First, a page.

Friday, 24 June 2011

More Wheaten Bread

Yes, I know, I spend my life trying new ways with this loaf. It probably gets a little boring but when I shuffle the ingredients once again and there is a good final product, I feel compelled to share it. This was good...........very good. Nice moist dark crumb (that's what bread geeks call the inside of the loaf) lovely golden oatie crust. If you are into healthy eating well it's full of oats and you could of course replace the  maple syrup with honey or leave out the sugary stuff altogether but there's no fun in that. On the subject of fun don't forget when it comes out of the oven cut a big piece and cover it thickly in butter. Use your other hand to catch the drips while you cram it in your mouth. Just tell your arteries to be quiet.

Oatie Wheaten Bread

Pre heat your oven to 200.C/180.C Fan/400.F/Gas 6

Grease and flour a large loaf tin or a round sandwich tin or just a baking sheet and form the loaf by hand.

350gms/12oz wholemeal/whole wheat flour
100gms/4oz oats/oatmeal + a handful for topping
200mls buttermilk or ordinary milk soured with lemon juice + 50mls milk just in case you need it
50g/2oz butter
1egg beaten
1 teaspoons baking soda
1 heaped teaspoon cream of tartar
1 teaspoon salt
2 tablespoons maple syrup or honey

Place the oats, butter, salt and maple syrup in a bowl.
Heat the milk in the microwave or a saucepan until quite warm.
Pour onto the oat mixture and leave for half an hour stirring occasionally. Do not be tempted to skip this and throw the dry oats into the me you will just get a very dense loaf.
Now stir in half of the beaten egg, the flour, baking soda and cream of tartar. You should have a spongy slightly sticky mix.
Don't worry about rushing this bit. I have found that the dough sitting around for a few minutes is quite beneficial

Spoon the dough into your prepared loaf tin/sandwich tin
If forming by hand, flour your hands well and form the dough into a round on your baking sheet. If your dough seems a little soft for that just add a little flour to the mix.....simple.

Brush some of the beaten egg over the top then sprinkle generouly with oats. Now splodge the rest of the egg over that.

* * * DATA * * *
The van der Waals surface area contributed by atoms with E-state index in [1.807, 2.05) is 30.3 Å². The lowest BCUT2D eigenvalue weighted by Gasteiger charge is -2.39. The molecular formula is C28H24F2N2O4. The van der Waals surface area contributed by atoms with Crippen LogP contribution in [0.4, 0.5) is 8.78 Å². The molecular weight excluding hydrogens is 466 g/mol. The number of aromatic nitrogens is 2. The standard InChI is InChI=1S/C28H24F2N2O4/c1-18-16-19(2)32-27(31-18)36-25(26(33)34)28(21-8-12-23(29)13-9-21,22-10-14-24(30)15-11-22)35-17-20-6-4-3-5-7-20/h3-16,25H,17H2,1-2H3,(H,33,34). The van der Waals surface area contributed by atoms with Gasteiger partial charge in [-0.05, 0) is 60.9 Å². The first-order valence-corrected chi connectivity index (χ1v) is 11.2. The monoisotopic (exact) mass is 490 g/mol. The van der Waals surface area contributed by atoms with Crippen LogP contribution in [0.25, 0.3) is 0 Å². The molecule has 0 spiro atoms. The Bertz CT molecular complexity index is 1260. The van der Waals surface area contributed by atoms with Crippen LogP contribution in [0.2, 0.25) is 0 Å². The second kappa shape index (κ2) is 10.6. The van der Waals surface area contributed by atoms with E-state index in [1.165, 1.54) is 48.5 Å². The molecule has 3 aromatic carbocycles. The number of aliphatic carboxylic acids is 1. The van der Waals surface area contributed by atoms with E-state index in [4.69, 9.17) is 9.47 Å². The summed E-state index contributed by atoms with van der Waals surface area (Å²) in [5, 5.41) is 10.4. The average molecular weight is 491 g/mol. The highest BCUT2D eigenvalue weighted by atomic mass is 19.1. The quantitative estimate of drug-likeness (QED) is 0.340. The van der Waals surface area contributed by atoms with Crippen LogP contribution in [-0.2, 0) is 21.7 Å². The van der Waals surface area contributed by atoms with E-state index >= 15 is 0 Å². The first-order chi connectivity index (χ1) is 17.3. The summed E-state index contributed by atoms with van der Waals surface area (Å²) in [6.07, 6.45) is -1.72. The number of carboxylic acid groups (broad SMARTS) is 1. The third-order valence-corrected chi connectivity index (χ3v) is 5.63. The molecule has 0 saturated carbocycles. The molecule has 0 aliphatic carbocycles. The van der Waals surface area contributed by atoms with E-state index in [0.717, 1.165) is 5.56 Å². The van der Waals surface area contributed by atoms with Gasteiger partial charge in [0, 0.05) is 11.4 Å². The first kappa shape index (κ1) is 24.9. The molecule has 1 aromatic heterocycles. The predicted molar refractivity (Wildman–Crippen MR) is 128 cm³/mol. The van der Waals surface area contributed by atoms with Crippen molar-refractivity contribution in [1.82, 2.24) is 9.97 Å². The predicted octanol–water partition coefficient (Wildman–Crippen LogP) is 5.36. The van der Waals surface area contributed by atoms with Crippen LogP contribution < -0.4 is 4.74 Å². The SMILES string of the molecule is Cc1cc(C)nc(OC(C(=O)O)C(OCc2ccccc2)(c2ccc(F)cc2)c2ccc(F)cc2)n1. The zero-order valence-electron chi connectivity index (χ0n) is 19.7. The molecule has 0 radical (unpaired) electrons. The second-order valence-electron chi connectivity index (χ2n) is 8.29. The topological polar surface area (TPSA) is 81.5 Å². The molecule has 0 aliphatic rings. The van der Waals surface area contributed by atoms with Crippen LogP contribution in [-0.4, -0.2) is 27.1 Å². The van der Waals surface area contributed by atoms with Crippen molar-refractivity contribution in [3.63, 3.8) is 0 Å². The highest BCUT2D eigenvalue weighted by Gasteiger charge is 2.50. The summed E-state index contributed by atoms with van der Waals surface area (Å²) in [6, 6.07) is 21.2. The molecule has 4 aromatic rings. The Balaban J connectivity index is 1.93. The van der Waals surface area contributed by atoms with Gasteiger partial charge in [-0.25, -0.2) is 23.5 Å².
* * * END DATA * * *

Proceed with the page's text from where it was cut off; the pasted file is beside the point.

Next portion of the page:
Using a sharp knife draw a deepish crevice the full length if the tin. If you are doing a circular loaf cut a deep cross. It's to let the fairies out...........yes it is.

Now bake for 30-40 mins or until a skewer comes out clean. If it is getting a little too brown place a tin foil hat over the loaf after it has formed a skin.
Turn the loaf out onto a wire rack to cool.

Don't forget to cut that thick warm slice and butter it.

PS If anyone knows anything about white balance in cameras give me a call.

Wednesday, 22 June 2011

Sausage Plait

Isn't it awful how the prices in the supermarkets have
escalated? More than ever I am seeking out recipes which don't cost a lot to make but are tasty and interesting. This I think fits the bill. I used a product called Vegetable Roll which is peculiar to Northern Ireland but any sausage meat will do. I also made my own pastry which is so quick and easy to do. I am never organised enough to defrost frozen pastry. Five minutes in a food processor and you have it. Simple.

Sausage Plait

Serves 2

  1. Pork/beef sausages 4, skinned (approximately 250g/9oz)
  2. Onion 1 small, peeled and finely chopped
  3. Cooking apple 1 peeled, cored and chopped
  4. Chopped sage 1tbsp or 1 tsp dried
  5. Salt and freshly ground pepper
  6. Puff pastry ½ x 500g pack
  7. Vegetable oil for greasing
  8. Egg 1, beaten for glaze

Preheat the oven to 200˚C/400˚F/Gas 6.
Mix together the sausage meat with the onion, apple and sage for seasoning.
Roll out the pastry on a lightly floured surface to a 30cm (12in) square. Cut around the edges to neaten them.
Then make 5-6cm (2-2 ½ in) long cits on the opposite sides of the pastry, at a slightly downward angle and about 2.5cm (1in) apart -but not opposite each other, alternate them instead.
Brush water around the edges.
Place the sausage meat mixture in the centre of the pastry
Fold down the pastry top, then bring up the cut sides, alternatively overlapping them to give a plaited effect, folding up the bottom edge of the pastry before bringing over the final side strip.
Press the pastry together well at the ends to seal it.
Slide the plait onto a lightly greased baking sheet, then brush the pastry with the egg glaze.
Bake the plait in the centre of the oven for 30-40minutes, or until the pastry has risen and is golden. Remove from the oven and serve either hot or cold.

I did the whole thing on the baking sheet. Saved faffing around

Pastry (If you so wish)

  • 250g strong white flour
  • A pinch of salt
  • 250g cold unsalted butter, cut into 5mm slices
  • A squeeze of lemon juice
  • 5-6 tablespoons iced water

Pulse the flour and salt together in the processor, then add the butter and pulse 3-4 times, the butter should be cut up but still be in visible chunks.

Add a squeeze of lemon juice and the iced water, and pulse till the pastry begins to form a ball, then tip out onto the bench and form a ball. Wrap tightly in cling wrap and rest in the fridge for 30 minutes.

Dust the benchtop with flour, then roll the pastry into a long rectangle into a long rectangle three times longer than it is wide, then fold it in three like a business letter. Roll out again to the same length and repeat the fold and roll another 2 times (not rolling out after the last fold).

Wrap in cling wrap and rest in the fridge for another 30 minutes before using it to allow the gluten to relax.

When baking, brush with a lightly beaten egg white and bake in an oven preheated to 200 degrees C till puffed and golden brown.

I did the rolling and folding straight from the processor then stuck it in the fridge while I made up the filling. Works beautifully. Half the quantity will do for this recipe.